Leave No Trace

A large wall of orange colored rock with a lone rock arch on top. In the background is a yellow, orange, pink and blue colored sunset with clouds.
Delicate Arch and the surrounding landscape at sunset.

©️ Paul Stolen

Arches National Park is a destination for over 1.5 million people a year. Numbers like that can have a huge impact on the landscape. No matter your experience in the outdoors, we all play a role in protecting and preserving public lands. The Seven Principles of Leave No Trace are helpful guidelines to minimize your impact here at Arches or anywhere you visit.

1. Plan Ahead and Prepare
2. Travel and Camp on Durable Surfaces
3. Dispose of Waste Properly
4. Leave What You Find
5. Minimize Campfire Impacts
6. Respect Wildlife
7. Be Considerate of Other Visitors

A male ranger in uniform behind a desk talking to children.
Talk with a ranger to help with a visit and get current conditions.

NPS/Andrew Kuhn

1. Plan Ahead and Prepare

  • Research the park and current conditions prior to your visit.
  • Plan your trip activities to match the goals, skills, and abilities of you and those in your group.
  • Know the regulations and special concerns for the areas you’ll be visiting.
  • Bring enough water, a map, food, and appropriate gear so you don’t need rescuing. Dozens of hikers at Delicate Arch and Devils Garden get in trouble every year from a lack of preparation.
A blue tent, orange tent, and white tent sit in sand between green trees at a campsite with a fire rings, picnic tables, and camp chairs. In the background is an orange colored natural stone arch, with blue sky and white clouds behind.
Camp and travel in designated areas.

NPS/Paul Stolen

2. Travel and Camp on Durable Surfaces

  • Concentrating your activity on non-vegetated durable surfaces (e.g. a trail, rock, a drainage path, or pavement) spares vegetation, sand dunes, and soil crust from damage. These features contribute to the overall health of the ecosystem.
  • Don’t walk through desert puddles, or potholes, whether they are wet or dry. They are home to sensitive living organisms.
  • Whether in a campground or in the backcountry, make sure to set up camp in designated locations.
An old brown banana, the dried up peel of an orange, a hardened orange, and black sunflower seeds sit on red pavement.
Organic litter does not decompose quickly in the dry desert.


3. Dispose of Waste Properly

  • “Pack it in, pack it out.” Don’t leave behind any trash or food scraps. In arid climates like Arches, organic litter like orange peels or nut shells does not decompose quickly.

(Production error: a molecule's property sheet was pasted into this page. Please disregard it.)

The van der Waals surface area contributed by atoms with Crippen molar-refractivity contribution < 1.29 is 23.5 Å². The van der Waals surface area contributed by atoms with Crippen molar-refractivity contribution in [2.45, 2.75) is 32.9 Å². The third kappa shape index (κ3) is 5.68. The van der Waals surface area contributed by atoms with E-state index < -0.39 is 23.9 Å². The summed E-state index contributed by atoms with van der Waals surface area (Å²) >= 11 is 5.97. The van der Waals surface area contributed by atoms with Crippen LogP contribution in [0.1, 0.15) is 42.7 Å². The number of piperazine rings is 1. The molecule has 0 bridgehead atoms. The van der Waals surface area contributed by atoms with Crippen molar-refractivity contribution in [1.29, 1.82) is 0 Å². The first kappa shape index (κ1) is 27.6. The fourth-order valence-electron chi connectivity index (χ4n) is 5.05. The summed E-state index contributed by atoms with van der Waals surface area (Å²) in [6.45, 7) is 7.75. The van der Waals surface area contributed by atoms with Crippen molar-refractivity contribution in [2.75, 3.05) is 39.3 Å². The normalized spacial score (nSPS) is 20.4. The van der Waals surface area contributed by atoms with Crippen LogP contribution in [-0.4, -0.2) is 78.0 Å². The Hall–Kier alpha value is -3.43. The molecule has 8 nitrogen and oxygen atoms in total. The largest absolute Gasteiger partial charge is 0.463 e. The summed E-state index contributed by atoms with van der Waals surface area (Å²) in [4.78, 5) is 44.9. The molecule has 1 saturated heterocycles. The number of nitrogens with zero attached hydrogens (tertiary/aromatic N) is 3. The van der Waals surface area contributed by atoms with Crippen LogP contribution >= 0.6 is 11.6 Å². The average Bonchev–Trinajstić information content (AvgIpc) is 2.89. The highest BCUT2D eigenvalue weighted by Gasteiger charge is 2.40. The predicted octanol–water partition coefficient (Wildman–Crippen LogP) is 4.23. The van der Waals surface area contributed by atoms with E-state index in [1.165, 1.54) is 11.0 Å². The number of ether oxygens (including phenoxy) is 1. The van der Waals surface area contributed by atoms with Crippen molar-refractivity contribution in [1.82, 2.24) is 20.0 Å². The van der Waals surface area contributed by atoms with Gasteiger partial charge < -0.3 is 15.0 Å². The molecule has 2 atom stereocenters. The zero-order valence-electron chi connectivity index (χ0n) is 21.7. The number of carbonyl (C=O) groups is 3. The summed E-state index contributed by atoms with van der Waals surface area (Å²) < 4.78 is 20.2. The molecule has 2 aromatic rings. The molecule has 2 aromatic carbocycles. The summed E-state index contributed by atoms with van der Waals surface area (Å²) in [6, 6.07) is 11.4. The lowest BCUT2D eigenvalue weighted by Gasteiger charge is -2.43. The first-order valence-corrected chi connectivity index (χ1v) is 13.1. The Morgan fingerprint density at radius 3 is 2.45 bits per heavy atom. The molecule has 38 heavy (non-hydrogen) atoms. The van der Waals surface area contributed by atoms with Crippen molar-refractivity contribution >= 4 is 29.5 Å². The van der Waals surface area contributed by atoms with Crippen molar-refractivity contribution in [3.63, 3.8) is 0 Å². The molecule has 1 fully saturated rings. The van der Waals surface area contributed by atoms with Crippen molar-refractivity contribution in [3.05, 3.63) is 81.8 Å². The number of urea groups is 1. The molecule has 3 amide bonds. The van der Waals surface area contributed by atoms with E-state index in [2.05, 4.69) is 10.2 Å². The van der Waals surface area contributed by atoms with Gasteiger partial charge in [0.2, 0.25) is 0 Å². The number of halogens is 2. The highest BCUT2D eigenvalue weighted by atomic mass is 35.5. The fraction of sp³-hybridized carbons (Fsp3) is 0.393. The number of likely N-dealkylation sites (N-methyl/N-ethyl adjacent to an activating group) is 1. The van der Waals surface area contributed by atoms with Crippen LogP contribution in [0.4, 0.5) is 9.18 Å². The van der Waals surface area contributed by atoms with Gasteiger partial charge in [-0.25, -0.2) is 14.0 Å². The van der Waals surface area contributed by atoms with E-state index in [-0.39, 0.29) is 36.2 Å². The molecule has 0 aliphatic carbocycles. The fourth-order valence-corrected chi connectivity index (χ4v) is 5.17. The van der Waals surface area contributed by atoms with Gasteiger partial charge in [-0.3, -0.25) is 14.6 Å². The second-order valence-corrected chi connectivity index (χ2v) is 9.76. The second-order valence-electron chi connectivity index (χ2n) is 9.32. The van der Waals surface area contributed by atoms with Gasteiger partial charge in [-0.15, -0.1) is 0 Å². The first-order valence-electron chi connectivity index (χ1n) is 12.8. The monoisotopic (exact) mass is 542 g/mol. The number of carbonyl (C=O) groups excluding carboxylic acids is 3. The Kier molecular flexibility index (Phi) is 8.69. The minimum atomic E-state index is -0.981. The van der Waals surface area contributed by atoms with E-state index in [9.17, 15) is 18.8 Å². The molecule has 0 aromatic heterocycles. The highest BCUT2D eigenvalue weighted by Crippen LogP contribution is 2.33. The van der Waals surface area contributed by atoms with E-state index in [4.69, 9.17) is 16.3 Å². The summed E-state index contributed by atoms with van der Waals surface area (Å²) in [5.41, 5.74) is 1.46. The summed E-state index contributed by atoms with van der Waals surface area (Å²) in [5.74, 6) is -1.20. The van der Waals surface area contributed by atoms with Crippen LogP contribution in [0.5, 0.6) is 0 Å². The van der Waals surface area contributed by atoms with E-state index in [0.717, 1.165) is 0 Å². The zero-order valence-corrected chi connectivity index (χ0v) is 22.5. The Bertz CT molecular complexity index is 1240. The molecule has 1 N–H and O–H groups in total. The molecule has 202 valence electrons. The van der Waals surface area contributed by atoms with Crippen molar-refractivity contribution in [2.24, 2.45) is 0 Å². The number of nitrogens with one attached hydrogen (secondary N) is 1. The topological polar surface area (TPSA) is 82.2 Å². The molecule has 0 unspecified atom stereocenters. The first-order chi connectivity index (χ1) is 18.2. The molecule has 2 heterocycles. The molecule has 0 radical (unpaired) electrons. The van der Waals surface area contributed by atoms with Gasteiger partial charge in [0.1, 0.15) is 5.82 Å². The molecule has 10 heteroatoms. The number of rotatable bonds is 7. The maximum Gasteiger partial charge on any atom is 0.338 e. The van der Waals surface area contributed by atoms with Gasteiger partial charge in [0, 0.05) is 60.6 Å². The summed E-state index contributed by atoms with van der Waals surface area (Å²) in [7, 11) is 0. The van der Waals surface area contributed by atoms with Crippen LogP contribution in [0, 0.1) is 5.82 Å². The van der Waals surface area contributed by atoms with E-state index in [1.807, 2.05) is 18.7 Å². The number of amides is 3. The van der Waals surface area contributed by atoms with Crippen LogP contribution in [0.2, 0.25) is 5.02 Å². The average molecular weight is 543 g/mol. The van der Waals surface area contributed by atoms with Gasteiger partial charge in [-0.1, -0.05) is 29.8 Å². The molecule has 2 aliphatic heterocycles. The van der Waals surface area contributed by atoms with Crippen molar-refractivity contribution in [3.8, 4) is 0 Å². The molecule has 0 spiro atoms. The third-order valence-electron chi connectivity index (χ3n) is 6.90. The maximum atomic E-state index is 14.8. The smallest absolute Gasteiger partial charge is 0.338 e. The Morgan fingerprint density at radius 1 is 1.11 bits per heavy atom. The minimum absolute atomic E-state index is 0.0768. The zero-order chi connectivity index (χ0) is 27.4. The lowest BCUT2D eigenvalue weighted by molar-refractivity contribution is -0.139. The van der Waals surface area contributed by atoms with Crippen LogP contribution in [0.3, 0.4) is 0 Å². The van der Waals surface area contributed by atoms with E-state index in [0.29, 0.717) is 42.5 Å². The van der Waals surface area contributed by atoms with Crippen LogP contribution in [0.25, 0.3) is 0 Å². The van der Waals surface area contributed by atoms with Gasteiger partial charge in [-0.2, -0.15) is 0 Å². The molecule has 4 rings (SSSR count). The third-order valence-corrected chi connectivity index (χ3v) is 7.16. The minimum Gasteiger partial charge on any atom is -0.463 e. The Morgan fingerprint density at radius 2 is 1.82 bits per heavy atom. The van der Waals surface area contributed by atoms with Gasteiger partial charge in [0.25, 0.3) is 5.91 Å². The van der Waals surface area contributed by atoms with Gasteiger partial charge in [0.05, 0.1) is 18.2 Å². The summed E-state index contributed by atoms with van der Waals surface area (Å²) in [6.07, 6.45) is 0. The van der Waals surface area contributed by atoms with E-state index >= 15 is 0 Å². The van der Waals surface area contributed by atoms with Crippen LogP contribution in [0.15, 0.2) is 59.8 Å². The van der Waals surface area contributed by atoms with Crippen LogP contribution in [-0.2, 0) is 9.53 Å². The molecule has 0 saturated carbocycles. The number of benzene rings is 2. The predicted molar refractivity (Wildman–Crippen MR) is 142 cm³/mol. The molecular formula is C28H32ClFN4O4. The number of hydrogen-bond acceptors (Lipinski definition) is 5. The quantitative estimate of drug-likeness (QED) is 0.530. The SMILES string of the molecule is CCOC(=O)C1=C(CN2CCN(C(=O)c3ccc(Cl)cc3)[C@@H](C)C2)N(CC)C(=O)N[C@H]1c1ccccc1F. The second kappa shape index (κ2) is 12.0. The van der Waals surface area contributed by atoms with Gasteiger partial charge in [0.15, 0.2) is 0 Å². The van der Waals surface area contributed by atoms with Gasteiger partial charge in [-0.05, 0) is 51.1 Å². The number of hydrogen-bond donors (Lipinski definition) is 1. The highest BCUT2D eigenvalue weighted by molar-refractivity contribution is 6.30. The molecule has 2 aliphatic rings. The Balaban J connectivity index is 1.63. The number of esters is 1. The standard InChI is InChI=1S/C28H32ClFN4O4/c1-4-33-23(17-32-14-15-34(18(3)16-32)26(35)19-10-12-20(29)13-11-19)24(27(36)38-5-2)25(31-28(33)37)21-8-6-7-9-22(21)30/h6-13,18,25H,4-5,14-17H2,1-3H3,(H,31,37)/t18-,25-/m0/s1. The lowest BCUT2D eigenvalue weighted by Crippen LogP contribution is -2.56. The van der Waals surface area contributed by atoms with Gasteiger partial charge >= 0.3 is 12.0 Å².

• “Go before you go.” Before starting a hike, use the bathroom and carry a human waste disposal bag for emergencies.
A stack of tan rocks against a background of red rocks, green plants, and blue sky.
Cairns are important for marking hiking routes in the park.

NPS/Neal Herbert

4. Leave What You Find

  • Chalking, carving, scratching, or painting on the rocks is considered graffiti and is illegal. It degrades the environment and the experience for all.
  • Cairns (stacks of rocks) mark routes in the park. Don’t change existing ones or build your own, which can confuse and mislead other hikers.
  • Do not disturb or remove any archaelogical and/or historical sites and artifacts.
A male firefighter wearing a helmet, yellow shirt, and green pants watches a controlled fire burn.
Controlled burns can show what a real wildfire could look like.


5. Minimize Campfire Impacts

  • Never leave a fire unattended, and thoroughly extinguish all fires.
  • Fires are only allowed in designated pits at Devils Garden Campground and in picnic areas. Be sure to check regulations for what is allowed.
  • Collecting firewood or kindling is not allowed in the park.
A brown colored deer walks across a road
Give wildlife space, and observe quietly from a safe distance.

NPS/Andrew Kuhn

6. Respect Wildlife

  • Do not feed wild animals. Secure your food and trash so clever ravens can’t get into it.
  • Keep pets under control and on a leash so they don’t harm or stress wildlife. Pets are not allowed at overlooks, on trails, or in the backcountry, even in carriers.
  • Observe wildlife quietly from a safe distance so as to not disturb them.
  • Be aware of animals crossing the road.
A crowd of people sit in a rock basin near a free standing natural rock arch.
Crowds can be a common sight in Arches. Pack your patience and respect everyone's visit.

NPS/Veronica Verdin

7. Be Considerate of Other Visitors

  • Avoid disrupting natural quiet with loud music or shouting. Remember, you share public lands with other visitors. Respect and protect the quality of everyone’s outdoor experience.
  • Drones are not allowed in the park. They can negatively impact animals and the experience for other people.
  • Share the trail by walking single file and allow others to pass by stepping to the side of the trail on durable surfaces.
On the left is a yellowish green colored square with a while spiral in the middle. To the right in gray writing reads "Leave No Trace". Below yellowish green colored text reads "Center for Outdoor Ethics".

Leave No Trace Center for Outdoor Ethics

No matter where your travels take you, Leave No Trace is important everywhere. Whether you are visiting for a few hours or a few days, there are many ways that we can minimize our impact on the environment and respect the experiences of other visitors. We all play a vital role in protecting national parks and natural spaces.

Last updated: July 29, 2021

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